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Taliban Threaten to Derail Afghan Vote | ASHARQ AL-AWSAT English Archive 2005 -2017
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Afghan Policemen attend a briefing outside the Independent Election Commission warehouse in Kabul on September 16. (AFP)

Afghan Policemen attend a briefing outside the Independent Election Commission warehouse in Kabul on September 16. (AFP)

Afghan Policemen attend a briefing outside the Independent Election Commission warehouse in Kabul on September 16. (AFP)

KABUL (AFP) – The Taliban on Thursday threatened to derail Afghanistan’s parliamentary election and called for a boycott as NATO and Afghan troops mounted a massive security operation to guard against attacks.

Tens of thousands Afghan and US-led NATO forces will provide security for Saturday’s vote, seen as a crucial step to building democracy after nine years of war but which many fear will be marred by fraud and insecurity.

“We call on our Muslim nation to boycott this process and thus foil all foreign processes and drive away the invaders from your country by sticking to jihad and Islamic resistance,” the Taliban said in a statement.

A deadly campaign of violence and intimidation against parliamentary candidates and supporters has catapulted security to the top of concerns surrounding the vote.

Around 10.5 million Afghans are eligible to vote for the lower house of parliament, the Wolesi Jirga, in the second poll of its kind since the Taliban were ousted in the 2001 US-led invasion and only the second in 40 years.

Despite some calls for the election to be cancelled because of poor security and the spread of the insurgency to once relatively stable areas, Afghan and Western officials said an imperfect vote would be better than none at all.

The ballot is being held more than a year after the fraud-tainted election that returned Western-backed President Hamid Karzai to power for a second five-year term.

Styling themselves as “the Islamic Emirate of Afghanistan,” as they did during their 1996-2001 rule, the Taliban said they were “striving to foil these colonialist plans of the invaders including this deceptive process with the help of Allah and your Muslim countrymen”.

They said militants had “already chalked out certain measures… to frustrate this American process and will implement them on the day when the illegitimate process is conducted”.

The hardline Islamist militia warned last month that anyone associated with the vote was a target and have waged dozens of attacks, killing three candidates and five campaign workers.

Around 250,000 Afghan soldiers, police and intelligence agents, backed by NATO troops, will provide security on polling day, which has been declared a national holiday.

“We’re on track,” Afghan army operations chief General Afzal Aman said.

More than 2,500 candidates are vying for 249 seats, including 68 reserved for women, who have been a particular target of intimidation.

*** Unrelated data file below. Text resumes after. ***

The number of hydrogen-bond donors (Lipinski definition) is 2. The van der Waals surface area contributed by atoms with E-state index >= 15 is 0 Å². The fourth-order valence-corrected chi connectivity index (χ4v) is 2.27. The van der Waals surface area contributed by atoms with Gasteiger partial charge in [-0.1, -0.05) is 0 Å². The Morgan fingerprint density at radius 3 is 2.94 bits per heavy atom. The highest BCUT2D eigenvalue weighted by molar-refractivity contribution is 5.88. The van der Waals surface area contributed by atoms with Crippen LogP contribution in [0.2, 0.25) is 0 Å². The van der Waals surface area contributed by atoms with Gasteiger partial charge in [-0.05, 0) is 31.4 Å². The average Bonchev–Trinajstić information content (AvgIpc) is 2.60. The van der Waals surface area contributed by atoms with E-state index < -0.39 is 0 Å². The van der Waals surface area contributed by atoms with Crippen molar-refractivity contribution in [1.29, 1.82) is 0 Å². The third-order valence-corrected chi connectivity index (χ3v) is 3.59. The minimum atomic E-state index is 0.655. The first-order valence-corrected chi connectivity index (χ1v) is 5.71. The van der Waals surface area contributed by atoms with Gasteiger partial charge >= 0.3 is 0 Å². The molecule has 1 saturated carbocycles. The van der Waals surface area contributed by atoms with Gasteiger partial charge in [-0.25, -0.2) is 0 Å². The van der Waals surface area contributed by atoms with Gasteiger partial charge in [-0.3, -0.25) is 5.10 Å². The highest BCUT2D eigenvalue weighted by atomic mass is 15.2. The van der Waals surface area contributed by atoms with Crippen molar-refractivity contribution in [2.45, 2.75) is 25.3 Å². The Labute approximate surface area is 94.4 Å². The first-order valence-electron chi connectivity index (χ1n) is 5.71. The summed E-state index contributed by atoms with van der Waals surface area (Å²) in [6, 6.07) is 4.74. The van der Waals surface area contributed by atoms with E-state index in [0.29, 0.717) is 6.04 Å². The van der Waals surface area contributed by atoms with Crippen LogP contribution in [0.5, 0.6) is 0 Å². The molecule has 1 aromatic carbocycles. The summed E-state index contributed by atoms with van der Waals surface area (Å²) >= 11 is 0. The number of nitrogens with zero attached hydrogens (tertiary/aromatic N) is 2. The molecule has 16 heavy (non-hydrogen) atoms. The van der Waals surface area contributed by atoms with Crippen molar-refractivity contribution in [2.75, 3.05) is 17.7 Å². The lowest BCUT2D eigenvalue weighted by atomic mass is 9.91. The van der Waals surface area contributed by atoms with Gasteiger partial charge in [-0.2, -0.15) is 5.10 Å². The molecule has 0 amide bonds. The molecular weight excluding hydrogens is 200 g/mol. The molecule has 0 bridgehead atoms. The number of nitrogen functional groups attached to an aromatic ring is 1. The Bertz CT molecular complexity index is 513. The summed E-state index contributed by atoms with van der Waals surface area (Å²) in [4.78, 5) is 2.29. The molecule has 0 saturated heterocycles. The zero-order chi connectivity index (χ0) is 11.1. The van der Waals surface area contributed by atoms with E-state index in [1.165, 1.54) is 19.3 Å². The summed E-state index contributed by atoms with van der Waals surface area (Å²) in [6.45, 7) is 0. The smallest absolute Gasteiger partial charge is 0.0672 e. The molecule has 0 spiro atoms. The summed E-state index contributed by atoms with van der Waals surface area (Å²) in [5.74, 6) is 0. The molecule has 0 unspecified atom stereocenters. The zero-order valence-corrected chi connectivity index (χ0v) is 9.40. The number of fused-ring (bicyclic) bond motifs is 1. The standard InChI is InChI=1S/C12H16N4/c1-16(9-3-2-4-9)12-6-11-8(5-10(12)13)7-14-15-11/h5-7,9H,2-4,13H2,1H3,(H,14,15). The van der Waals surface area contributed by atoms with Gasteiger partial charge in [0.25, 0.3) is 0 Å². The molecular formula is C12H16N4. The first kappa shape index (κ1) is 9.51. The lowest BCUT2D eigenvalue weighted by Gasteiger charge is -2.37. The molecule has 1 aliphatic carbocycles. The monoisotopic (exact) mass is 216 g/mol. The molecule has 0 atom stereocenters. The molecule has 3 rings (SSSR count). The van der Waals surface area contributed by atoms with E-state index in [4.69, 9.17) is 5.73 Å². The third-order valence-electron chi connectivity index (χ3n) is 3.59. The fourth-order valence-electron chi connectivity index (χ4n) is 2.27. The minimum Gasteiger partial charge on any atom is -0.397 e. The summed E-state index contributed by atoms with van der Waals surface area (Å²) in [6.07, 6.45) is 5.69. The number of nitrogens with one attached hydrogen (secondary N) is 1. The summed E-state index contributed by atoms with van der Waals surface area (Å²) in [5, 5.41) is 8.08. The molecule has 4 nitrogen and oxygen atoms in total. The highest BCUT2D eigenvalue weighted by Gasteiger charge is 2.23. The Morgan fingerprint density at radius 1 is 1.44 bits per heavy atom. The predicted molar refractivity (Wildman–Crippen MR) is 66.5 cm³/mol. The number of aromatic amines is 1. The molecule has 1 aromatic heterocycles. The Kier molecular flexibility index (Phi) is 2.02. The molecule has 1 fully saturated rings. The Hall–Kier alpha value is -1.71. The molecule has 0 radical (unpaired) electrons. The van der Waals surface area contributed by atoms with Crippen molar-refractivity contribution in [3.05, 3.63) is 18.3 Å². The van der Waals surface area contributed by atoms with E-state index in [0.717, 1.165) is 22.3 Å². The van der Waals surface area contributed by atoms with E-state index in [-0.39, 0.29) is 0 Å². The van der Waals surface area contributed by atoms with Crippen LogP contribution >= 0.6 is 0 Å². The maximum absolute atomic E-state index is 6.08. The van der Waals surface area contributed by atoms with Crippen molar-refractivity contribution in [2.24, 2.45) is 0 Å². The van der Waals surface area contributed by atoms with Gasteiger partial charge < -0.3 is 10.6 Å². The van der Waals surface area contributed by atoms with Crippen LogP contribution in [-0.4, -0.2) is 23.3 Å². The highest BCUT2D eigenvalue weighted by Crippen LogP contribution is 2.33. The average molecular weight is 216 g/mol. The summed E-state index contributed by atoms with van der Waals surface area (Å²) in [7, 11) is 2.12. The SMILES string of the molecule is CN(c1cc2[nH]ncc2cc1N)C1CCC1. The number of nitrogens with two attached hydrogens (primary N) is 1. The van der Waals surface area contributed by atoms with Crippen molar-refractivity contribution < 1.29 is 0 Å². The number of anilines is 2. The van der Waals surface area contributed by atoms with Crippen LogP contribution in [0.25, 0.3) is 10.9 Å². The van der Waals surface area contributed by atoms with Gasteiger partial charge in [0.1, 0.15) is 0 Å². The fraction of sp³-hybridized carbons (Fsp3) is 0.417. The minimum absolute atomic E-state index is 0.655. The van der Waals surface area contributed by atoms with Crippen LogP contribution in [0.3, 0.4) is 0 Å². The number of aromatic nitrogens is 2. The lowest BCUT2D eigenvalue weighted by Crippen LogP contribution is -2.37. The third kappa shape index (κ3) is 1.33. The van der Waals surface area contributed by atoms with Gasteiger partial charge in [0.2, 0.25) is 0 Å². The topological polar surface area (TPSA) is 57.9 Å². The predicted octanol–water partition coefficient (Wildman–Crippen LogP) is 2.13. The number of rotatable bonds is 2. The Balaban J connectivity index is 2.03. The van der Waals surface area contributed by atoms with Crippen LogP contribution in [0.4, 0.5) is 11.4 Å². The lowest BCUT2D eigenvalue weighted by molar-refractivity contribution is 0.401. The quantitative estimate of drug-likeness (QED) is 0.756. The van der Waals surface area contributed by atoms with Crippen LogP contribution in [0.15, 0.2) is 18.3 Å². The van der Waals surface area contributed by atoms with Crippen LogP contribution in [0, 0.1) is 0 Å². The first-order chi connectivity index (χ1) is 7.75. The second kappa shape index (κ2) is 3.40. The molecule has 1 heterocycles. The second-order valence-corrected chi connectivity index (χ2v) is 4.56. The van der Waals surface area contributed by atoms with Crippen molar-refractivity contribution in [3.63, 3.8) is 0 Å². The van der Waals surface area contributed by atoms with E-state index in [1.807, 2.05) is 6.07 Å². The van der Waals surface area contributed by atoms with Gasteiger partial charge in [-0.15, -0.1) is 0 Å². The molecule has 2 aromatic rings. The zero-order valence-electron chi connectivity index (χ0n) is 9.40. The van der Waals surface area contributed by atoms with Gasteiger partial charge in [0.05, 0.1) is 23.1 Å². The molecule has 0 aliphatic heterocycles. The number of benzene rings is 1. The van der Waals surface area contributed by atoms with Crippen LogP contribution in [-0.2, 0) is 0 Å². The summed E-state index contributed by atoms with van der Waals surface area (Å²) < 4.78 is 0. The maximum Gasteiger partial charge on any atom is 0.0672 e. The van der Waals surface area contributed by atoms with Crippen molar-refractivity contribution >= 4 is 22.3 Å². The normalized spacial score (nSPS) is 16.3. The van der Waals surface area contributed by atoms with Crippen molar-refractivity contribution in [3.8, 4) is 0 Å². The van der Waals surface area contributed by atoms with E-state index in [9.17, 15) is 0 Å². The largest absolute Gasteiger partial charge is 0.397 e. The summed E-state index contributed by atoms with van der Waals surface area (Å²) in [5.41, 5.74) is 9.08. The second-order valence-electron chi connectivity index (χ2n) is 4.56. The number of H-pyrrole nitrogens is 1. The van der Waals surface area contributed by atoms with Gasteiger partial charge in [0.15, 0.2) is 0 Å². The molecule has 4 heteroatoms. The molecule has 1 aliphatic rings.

But the future make-up of parliament will little alter the nature of government in Afghanistan, where power is largely concentrated in the hands of Karzai, who is kept in office by 150,000 US-led foreign troops.

Of 5,816 polling centres, more than 1,000 located mostly in Taliban heartlands in the south and the east will not open because officials said safety in those areas cannot be guaranteed.

The UN denied a report it had evacuated 300 staff ahead of the elections, after the organisation lost at least five workers — all of them working on the presidential vote — in a Taliban attack on their guesthouse last October.

Spokesman Kieran Dwyer told AFP that 170 extra staff had been brought into the country to “provide technical and logistical support” for the vote, but that other international staff not involved had been told to take holidays.

As the war has become entrenched, Taliban presence has spread from their southern heartland to previously peaceful regions in the north and west.

Western officials acknowledge that Saturday’s election is also likely to be marred by fraud and Taliban intimidation, which could keep turnout low, but observers believe it can only be an improvement on the 2009 presidential vote.

“The election will not be perfect,” Staffan de Mistura, the UN’s special representative to Afghanistan, told AFP.

But he said: “Ballots are a better way to solve issues than bullets.”

The line-up of candidates — many of them youthful first-timers — promises to inject some new life into what is one of Afghanistan’s few truly combative political institutions.

In cities across the country, almost every available inch of public space has been festooned with election posters showing photographs of the candidates and the symbol that will appear next to their names on the ballot paper.

With illiteracy rates close to 80 percent, candidates’ mandatory symbols are crucial and include everything from horse shoes to flowers, vases, computers, books, prayer mats, pomegranates, birds and scales.

Preliminary results are expected on September 22 and final results are due on October 31.